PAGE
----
Judge Dawn Hunt takes the trash out whenever she smells something fishy.
Our reviews of Drawing with Mark: A Day with the Dinosaurs / Reach for the Stars (published December 15th, 2013), Drawing with Mark: Good to Grow / Life on the Farm (published March 9th, 2014), and Drawing with Mark: We All Scream for Ice Cream / Happy Tails (published December 15th, 2013) are also available.
"How did your drawing turn out? I bet it's good!"
If you're looking for a kids' show that is educational, entertaining, and lends itself to multiple viewings, then may I suggest Drawing with Mark? Created and hosted by professional illustrator Mark Marderosian, each episode is tailor-made to cater to its young audience. Mark visits a location kids have either been to or would love to travel to, and while he's there he is sure to interview someone who really knows their stuff, asking questions young kids with would themselves pose. To break up the visit and help kids stay engaged with the subject matter, Mark travels to The Magical Attic, his green screen animated room where he teaches viewers how to draw. Each episode features two drawing lessons whose subject is directly related to the location we're also visiting during the episode.
Drawing with Mark: Something Fishy features two episodes from the series: "Something Fishy" and "A Day at the Aquarium." Both take place during a visit to the Woods Hole Science Aquarium. Kids will enjoy seeing the sea stars (formerly known as starfish), the harbor seals and the turtle that get special attention during the episode.
Each episode ends with book recommendations and also features some animation starring The Angels from the Attic, Mark's creations who also pop up during the episodes. They help Mark teach viewers to draw and they also appear during the location visits to highlight certain questions Mark asks.
Mark is obviously dedicated to his craft, and he shines during the interview segments, always showcasing a genuine interest in whatever place he's at and whatever person he's with. The drawing lessons are perfect family viewing, not only as young ones will need to have the video paused and rewound occasionally but because they provide wonderful opportunities to engage in an activity with your kids. Mark is careful to portray drawing as a fun activity, not as a stressful situation wherein perfection is the goal. He takes the time to point out where kids can place their own embellishments and encourages viewers to keep practicing. Drawing with Mark: Something Fishy is easy to recommend.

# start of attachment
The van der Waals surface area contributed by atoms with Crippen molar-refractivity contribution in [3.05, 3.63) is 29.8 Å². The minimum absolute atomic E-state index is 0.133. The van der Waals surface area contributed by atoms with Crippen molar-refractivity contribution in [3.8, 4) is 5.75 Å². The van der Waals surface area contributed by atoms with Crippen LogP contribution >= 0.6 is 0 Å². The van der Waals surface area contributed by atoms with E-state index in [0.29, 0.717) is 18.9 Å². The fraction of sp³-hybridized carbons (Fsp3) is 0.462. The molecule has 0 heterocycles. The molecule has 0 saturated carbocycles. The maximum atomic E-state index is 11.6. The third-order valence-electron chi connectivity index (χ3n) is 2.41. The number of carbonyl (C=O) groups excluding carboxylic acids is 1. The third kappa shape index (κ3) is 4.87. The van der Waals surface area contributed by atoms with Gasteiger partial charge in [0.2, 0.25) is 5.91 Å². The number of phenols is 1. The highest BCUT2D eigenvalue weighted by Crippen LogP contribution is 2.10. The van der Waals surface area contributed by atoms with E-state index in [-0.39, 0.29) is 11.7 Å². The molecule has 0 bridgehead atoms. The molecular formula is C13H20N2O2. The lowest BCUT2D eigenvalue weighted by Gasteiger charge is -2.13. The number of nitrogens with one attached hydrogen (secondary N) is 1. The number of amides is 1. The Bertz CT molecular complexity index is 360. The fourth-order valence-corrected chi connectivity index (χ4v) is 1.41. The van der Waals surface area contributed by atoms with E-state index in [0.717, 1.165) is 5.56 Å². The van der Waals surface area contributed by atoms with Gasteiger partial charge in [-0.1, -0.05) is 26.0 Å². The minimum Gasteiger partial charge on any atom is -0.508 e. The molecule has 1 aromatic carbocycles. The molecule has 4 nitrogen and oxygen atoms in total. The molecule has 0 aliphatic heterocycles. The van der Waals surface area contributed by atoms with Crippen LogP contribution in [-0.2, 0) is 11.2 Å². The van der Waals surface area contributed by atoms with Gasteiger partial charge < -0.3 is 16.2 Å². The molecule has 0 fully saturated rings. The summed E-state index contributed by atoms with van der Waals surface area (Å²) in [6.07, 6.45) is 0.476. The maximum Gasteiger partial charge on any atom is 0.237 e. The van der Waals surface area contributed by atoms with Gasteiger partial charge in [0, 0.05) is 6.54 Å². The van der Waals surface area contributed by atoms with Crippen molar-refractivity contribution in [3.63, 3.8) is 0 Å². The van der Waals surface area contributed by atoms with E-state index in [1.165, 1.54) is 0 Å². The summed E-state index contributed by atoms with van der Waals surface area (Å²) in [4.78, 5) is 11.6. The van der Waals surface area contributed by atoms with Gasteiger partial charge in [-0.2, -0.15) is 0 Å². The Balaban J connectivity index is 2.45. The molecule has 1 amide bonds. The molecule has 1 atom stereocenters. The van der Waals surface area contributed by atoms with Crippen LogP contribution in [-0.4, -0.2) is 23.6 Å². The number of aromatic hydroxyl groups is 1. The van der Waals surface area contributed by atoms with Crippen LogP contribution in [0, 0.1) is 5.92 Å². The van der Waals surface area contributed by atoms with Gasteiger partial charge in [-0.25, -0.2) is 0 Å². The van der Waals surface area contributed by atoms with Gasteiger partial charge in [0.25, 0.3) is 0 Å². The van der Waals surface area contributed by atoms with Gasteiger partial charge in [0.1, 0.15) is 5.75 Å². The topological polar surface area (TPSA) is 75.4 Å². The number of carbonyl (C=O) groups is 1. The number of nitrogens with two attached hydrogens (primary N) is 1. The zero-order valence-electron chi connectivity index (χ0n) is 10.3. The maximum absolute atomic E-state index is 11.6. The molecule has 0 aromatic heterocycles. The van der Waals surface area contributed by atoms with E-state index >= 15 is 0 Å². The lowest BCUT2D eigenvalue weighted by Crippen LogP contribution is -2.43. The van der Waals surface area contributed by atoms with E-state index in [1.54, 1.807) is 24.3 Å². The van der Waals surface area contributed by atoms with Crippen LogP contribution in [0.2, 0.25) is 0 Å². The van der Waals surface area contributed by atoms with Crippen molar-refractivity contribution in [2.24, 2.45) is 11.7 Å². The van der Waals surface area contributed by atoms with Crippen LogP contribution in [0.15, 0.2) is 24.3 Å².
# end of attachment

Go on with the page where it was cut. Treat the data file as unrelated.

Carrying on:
The 1.78:1 video transfer betrays some issues typical of lower budgeted offerings such as jump cuts and errant frames. The Dolby Digital 2.0 track is soft at times nevertheless care was clearly taken to ensure the dialogue is not just audible but fully present. This is especially evident and appreciated during the outdoor scenes at the aquarium. However, neither audio nor video shortcomings will likely be noticed or commented upon by the target audience.
The fact there are special features at all is impressive, especially for a disc with such a short runtime. The liner notes of the disc are a drawing booklet, and there's a short arts and crafts video as well as a bonus drawing lesson on the disc itself. There's also a link provided to the official website which houses other coloring pages you can print out at home among other things.
Drawing with Mark: Something Fishy is a treat. The show combines education and entertainment and lends itself to multiple viewings. Mark's warmth and encouragement towards the audience helps kids understand drawing is about practice not about perfection.
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